So, you just got into skincare. And you’re bopping along on your merry way.
Then, out of nowhere, your YouTube feed suggests a get-unready-with-me video. You click on it because you’re bored…and it looks at least semi-interesting. That’s when you realize that they’re layering their toners/serums/moisturizers in a weird order.
And ultimately, you’re left with a gnawing pit in your stomach:
Have I been doing it wrong…this entire time????
Well, there’s a good chance you haven’t. After all, YouTube isn’t the most reliable place to find facts.
But, then again, you could have been bamboozled somewhere in your hunt for the perfect routine.
Read through the article below to self-check your skincare routine order.
The Right Order
Before we get started, I want to warn you that you’re about to see the whole kit and caboodle of skincare steps. But, the truth of the matter is that you don’t need to submit to all of the steps listed below. Instead, use this article as a jumping off point. That is, determine the skin concern that you want to address and build a routine outwards from there.
Regardless of your skin concerns, the most important thing to do in any routine is to layer your products from thinnest to thickest. This promotes absorption, making each of your products more effective.
Alright, let’s go!
Step 1: Cleanse
No surprises here.
Cleansing is, in fact, the irrefutable first step in any decent skincare routine. Removing dirt, excess oil, sweat, pollution, and general grimy-ness actually preps your skin for maximum absorption. I mean, think about it. If your skin is clogged with a film of dirt and oil, products won’t be able to penetrate through it. But, if you clear-out the gunk, you’re opening up your pores to slurp-up your products.
In choosing a cleanser, It’s always best to pick something suited to your skin type. For example, oily skin usually does better with foaming cleansers. And dry skin usually does better with a milky/moisturizing cleanser.
Of course, you don’t necessarily need to use a cleanser in the morning, especially if you have dry or dehydrated skin. You can just splash water on your face and move onto the rest of your routine.
Whatever you do, make sure to use lukewarm water. I know it’s tempting to use hot water on a cold day (and vice versa), but subjecting your skin to extreme temperatures can irritate your barrier. So, you want to be careful.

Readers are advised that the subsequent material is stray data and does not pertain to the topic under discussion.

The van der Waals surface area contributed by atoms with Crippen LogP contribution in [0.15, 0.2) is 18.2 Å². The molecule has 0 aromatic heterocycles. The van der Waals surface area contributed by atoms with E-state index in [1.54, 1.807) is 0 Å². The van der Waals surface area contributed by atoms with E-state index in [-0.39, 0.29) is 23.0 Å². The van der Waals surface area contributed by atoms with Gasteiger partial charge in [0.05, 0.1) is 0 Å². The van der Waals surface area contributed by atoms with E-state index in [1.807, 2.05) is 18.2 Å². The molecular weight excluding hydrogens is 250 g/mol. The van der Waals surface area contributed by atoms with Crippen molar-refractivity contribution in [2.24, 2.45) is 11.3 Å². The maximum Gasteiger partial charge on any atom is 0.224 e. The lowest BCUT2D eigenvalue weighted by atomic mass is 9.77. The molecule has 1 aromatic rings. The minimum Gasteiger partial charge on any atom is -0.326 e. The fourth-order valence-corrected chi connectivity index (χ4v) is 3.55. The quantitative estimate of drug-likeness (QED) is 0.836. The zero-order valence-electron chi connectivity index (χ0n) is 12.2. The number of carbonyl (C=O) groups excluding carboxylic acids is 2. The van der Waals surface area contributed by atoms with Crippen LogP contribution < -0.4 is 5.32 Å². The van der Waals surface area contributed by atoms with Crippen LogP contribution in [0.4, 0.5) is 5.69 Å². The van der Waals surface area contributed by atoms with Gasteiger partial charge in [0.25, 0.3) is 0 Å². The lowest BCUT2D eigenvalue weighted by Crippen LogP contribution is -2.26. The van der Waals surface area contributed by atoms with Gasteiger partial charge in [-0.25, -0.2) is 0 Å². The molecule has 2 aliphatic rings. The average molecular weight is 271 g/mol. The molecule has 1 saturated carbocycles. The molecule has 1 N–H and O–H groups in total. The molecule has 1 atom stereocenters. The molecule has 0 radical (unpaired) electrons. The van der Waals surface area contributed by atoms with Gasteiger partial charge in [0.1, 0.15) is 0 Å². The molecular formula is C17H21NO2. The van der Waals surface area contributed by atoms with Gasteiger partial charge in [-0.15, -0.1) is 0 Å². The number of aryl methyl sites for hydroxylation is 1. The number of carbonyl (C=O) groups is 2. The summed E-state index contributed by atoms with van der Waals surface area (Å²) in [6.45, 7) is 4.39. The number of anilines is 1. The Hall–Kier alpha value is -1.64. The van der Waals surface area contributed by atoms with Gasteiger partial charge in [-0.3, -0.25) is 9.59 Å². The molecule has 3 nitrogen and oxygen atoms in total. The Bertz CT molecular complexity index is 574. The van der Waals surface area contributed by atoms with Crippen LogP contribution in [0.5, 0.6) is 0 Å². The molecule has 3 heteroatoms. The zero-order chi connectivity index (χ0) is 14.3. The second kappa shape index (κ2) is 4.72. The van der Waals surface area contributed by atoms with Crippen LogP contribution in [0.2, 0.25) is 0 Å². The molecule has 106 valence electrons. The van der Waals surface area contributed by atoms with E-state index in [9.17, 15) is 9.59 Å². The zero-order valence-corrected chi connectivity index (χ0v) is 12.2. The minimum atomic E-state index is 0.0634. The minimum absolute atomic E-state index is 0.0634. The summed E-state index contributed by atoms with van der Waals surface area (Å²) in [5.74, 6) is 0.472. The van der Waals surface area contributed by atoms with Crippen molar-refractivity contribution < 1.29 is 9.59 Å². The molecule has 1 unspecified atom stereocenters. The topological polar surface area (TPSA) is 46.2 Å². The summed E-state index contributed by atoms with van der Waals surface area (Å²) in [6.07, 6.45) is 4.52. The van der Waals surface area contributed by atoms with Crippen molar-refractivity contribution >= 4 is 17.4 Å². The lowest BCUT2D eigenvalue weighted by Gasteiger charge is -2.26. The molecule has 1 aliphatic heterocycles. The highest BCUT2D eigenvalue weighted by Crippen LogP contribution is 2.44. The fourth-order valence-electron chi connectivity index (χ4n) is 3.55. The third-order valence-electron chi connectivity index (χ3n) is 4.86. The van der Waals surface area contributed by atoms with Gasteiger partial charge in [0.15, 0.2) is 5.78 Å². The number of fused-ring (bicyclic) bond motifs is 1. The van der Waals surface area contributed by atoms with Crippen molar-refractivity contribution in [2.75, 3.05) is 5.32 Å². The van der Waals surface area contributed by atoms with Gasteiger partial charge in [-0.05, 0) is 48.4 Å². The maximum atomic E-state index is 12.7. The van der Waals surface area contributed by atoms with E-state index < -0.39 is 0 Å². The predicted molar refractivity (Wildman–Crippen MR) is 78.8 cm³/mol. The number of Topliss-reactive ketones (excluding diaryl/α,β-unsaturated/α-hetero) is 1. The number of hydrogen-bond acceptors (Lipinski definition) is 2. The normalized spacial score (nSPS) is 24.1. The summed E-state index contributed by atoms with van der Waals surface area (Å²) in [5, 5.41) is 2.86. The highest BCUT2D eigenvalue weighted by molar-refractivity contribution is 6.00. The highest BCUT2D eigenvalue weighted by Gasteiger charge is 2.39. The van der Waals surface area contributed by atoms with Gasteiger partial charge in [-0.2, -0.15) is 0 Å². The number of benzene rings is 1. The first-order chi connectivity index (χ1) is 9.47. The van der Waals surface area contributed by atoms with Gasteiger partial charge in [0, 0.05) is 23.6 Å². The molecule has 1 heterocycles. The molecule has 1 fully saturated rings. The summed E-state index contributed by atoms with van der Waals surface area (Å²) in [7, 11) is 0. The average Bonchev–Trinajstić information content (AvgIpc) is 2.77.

Step 2: Toner
Okay, so you’ve cleansed your skin. Now what?
Yep, you guessed it. Use a toner!
As it turns out, soap and water can have a negative affect your skin’s ‘protective acid mantle’ (1). And, for the record, water has a pH of 7 while the ideal pH of skin sits at around 5.5. Adding water to your skin during the cleansing phase of your routine, can muck up your skin’s pH and lead to a drying effect.
A good toner rebalances your skin’s pH and preps it for what’s coming next. Plus, it’s refreshing as heck, particularly when you spritz it on with a spray bottle.
Step 3: Actives/Acids
Everything up until this point has been pretty cut and dry.
Well, get ready for it! Because here comes the tricky part.
Don’t get me wrong, acids are great. They slough off dead skin without the harsh, sandpapery mess of physical exfoliation.
But, it’s easy to get swept away with acids. And, when you get swept away, you start to suffer from over-exfoliation. Which sometimes leads to dehydrated skin. Or even worse—acid burns. Ugh.
If you choose to use acids, exfoliants, or any other actives in your routine, I recommend that you use just one at a time.
That being said, I know that my recommendation won’t deter some of you guys. So, I’m going to lay out a game plan for you anyway.
There are three types of acids/actives I’m going to cover in this section. These are:
- Vitamin C
If you must use all three, start off with Vitamin C. The good thing about Vitamin C is that it’s a potent antioxidant, so it can protect you from some of the nasty stuff in the environment, like UV rays. Not to mention, it kicks ass on the hyperpigmentation front.
Or wait 15-30 minutes. Then continue with acids.
Again, it’s not recommended to use BHA’s and AHA’s in the same routine. But, if you must, ALWAYS apply BHA’s before AHA’s.